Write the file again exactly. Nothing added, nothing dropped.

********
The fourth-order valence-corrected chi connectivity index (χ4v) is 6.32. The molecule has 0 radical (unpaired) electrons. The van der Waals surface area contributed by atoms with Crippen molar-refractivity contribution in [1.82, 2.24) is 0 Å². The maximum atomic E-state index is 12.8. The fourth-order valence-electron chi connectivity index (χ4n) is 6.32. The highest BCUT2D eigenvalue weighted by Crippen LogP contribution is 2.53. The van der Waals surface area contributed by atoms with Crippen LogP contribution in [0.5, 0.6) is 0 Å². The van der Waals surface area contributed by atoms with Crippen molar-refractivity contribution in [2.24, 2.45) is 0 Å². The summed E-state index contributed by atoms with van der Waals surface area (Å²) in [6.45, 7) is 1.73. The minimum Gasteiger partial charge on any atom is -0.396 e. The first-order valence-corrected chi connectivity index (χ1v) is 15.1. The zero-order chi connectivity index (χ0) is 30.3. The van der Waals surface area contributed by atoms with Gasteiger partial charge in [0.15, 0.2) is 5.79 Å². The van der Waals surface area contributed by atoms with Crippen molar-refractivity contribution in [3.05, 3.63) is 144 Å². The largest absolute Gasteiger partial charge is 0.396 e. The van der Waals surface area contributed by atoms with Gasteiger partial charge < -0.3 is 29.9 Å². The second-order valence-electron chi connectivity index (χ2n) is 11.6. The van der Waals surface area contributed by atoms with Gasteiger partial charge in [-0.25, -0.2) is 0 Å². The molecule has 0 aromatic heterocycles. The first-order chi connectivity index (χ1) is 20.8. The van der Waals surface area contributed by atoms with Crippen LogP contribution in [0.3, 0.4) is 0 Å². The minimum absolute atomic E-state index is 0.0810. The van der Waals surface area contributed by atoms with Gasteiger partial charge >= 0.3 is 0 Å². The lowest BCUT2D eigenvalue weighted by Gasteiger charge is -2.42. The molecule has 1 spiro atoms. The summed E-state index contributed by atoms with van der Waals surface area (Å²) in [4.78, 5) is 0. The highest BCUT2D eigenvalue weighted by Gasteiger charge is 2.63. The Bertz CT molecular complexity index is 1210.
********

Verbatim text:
The fourth-order valence-corrected chi connectivity index (χ4v) is 6.32. The molecule has 0 radical (unpaired) electrons. The van der Waals surface area contributed by atoms with Crippen molar-refractivity contribution in [1.82, 2.24) is 0 Å². The maximum atomic E-state index is 12.8. The fourth-order valence-electron chi connectivity index (χ4n) is 6.32. The highest BCUT2D eigenvalue weighted by Crippen LogP contribution is 2.53. The van der Waals surface area contributed by atoms with Crippen LogP contribution in [0.5, 0.6) is 0 Å². The van der Waals surface area contributed by atoms with Crippen molar-refractivity contribution in [2.24, 2.45) is 0 Å². The summed E-state index contributed by atoms with van der Waals surface area (Å²) in [6.45, 7) is 1.73. The minimum Gasteiger partial charge on any atom is -0.396 e. The first-order valence-corrected chi connectivity index (χ1v) is 15.1. The zero-order chi connectivity index (χ0) is 30.3. The van der Waals surface area contributed by atoms with Gasteiger partial charge in [0.15, 0.2) is 5.79 Å². The van der Waals surface area contributed by atoms with Crippen molar-refractivity contribution in [3.05, 3.63) is 144 Å². The largest absolute Gasteiger partial charge is 0.396 e. The van der Waals surface area contributed by atoms with Gasteiger partial charge < -0.3 is 29.9 Å². The second-order valence-electron chi connectivity index (χ2n) is 11.6. The van der Waals surface area contributed by atoms with Gasteiger partial charge in [-0.25, -0.2) is 0 Å². The molecule has 0 aromatic heterocycles. The first-order chi connectivity index (χ1) is 20.8. The van der Waals surface area contributed by atoms with Crippen LogP contribution in [0.3, 0.4) is 0 Å². The minimum absolute atomic E-state index is 0.0810. The van der Waals surface area contributed by atoms with Gasteiger partial charge >= 0.3 is 0 Å². The lowest BCUT2D eigenvalue weighted by Gasteiger charge is -2.42. The molecule has 1 spiro atoms. The summed E-state index contributed by atoms with van der Waals surface area (Å²) in [4.78, 5) is 0. The highest BCUT2D eigenvalue weighted by Gasteiger charge is 2.63. The Bertz CT molecular complexity index is 1210.